Neo-Confucian philosopher Fujiwara Seika visited a friend on the night of the Han mid-autumn festival in 1606. As the moon appeared, the men climbed onto the roof. “The guest felt in his heart the endlessness of space,” wrote Seika’s student Hayashi Razan, “but the host seemed not to notice this, so the guest also acted as if he had not either.” Drunk on wine just before dawn, the pair began asking questions of the moon. No answers came, Razan wrote: “What could the moon say?”
In August 2018 data scientist David Bamman examined how authors recently interviewed in the New York Times’ By the Book column answered the question “What’s on your nightstand?” Women mentioned male and female authors almost equally; men mentioned male authors more than 79 percent of the time. “Don’t read in bed,” advised Fran Lebowitz. “It’s too stimulating. Watch TV instead. It’s boring.”
A longtime practice of European peasants was to bring cows and sheep inside for the night. If one could ignore “the nastiness of their excrements,” a late seventeenth-century visitor to Ireland opined, “the sweetness of their breath” and “the pleasing noise they made in ruminating or chewing the cud” might lull a person to sleep. A visitor to the Hebrides noted, however, that while urine was regularly collected and discarded, the dung was removed only once a year.
The practice of yobai, “night crawling,” was common in rural communities in medieval Japan, and continued into the twentieth century. A young man would visit a young woman’s house after dark, disguising his features with a cloth to avoid embarrassment should his advances be rejected. These premarital liaisons could become formal if a child were conceived.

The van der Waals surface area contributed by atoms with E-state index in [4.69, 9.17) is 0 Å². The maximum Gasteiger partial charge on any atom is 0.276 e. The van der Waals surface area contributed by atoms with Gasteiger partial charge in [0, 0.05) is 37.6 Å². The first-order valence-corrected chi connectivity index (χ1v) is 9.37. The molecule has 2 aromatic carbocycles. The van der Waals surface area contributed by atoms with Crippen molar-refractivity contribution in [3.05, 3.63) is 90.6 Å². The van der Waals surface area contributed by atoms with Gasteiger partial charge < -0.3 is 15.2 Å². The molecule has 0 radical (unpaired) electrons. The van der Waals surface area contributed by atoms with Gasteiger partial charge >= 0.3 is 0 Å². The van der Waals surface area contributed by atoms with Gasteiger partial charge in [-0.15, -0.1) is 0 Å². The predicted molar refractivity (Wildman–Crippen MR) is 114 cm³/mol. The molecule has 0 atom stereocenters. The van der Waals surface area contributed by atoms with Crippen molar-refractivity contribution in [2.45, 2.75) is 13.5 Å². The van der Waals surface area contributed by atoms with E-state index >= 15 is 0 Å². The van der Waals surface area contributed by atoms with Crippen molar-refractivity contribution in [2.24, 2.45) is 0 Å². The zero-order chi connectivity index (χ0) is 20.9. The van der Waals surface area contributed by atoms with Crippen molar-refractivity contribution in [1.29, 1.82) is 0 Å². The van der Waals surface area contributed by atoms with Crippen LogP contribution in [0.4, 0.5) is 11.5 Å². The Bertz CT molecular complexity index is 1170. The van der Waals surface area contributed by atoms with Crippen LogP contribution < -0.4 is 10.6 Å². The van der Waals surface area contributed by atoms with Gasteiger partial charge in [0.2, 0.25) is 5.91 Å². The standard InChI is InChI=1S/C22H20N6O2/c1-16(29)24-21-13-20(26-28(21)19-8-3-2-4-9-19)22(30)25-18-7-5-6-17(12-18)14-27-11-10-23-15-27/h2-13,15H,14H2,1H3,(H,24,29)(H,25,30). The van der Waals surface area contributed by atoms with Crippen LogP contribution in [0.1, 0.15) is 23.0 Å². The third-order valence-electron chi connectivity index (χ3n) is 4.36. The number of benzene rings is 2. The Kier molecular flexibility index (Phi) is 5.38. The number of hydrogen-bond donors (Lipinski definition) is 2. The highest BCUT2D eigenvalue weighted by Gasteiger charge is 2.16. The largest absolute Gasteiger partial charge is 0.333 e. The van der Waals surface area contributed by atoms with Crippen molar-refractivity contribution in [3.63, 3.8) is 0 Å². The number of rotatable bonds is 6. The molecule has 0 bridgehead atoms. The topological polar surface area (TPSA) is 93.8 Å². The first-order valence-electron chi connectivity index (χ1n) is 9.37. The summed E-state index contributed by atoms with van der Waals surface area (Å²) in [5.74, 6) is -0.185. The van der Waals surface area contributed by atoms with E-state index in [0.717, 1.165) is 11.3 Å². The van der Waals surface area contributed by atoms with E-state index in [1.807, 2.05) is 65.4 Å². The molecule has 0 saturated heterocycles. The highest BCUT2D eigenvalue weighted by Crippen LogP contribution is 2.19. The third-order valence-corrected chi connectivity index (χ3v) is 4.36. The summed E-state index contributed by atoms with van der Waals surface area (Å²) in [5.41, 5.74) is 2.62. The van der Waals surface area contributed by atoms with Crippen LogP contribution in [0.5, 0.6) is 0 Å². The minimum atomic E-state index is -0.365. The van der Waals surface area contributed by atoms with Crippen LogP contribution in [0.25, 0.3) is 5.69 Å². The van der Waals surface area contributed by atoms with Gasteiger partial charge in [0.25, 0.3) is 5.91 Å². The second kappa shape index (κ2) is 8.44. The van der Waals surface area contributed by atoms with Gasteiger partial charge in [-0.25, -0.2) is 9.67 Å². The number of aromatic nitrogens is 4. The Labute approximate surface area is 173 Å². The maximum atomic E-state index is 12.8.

When a boat of carousing European sailors on the Bosporus awoke the sleeping Sultan Selim III one night in 1790, the Ottoman leader issued an emergency order to his administration against night revelers: “Warn all ambassadors and Europeans never to perform this shameless act again. I will mercilessly kill whoever does it.”
“Darkness has come upon me,” a hymn in the Rig Veda laments. “O Dawn, banish it like a debt.” The morning light is here asked, suggested translator Wendy Doniger, to act as a collection agency—to “make good what darkness had incurred or ‘exact’ the darkness from night as one would exact money.”
In 2005 the British Cheese Board attempted to dispel the idea that eating cheese before bed causes nightmares. No evidence of this “evil myth” was reported among two hundred volunteers, though eating Stilton was found to lead to “crazy” dreams, while eating cheddar often led to dreams of celebrities. “We hope that people will think positively about eating cheese before bed,” said the board secretary.
In September 1776, fearing illness from night air, John Adams asked Benjamin Franklin to close the window of their room in a New Jersey inn. “I believe you are not acquainted with my Theory of Colds,” Franklin responded, launching into “a harangue upon air and cold and respiration and perspiration” in favor of leaving windows open. “I was so much amused,” Adams wrote in his journal, “that I soon fell asleep and left him and his philosophy together.”
Poet Edward Fairfax kept a 1621 account of his daughter Helen’s terrible nightmares, describing an incident in which she complained about a demonic white cat that “has been long upon me and drawn my breath.” The cat, she said, “has left in my mouth and throat so filthy a smell that it does poison me.”
“When the white man landed on the moon, my father cried,” a young Oklahoma Indian told psychologist Robert Coles in the 1970s. “He was sure Indians were crying up there, and trying to hide, and hoping that soon they’d go back to their earth, the white men.” The boy also spoke to his aunt. “The moon is yours to look at and talk to,” she told him, “so don’t worry.”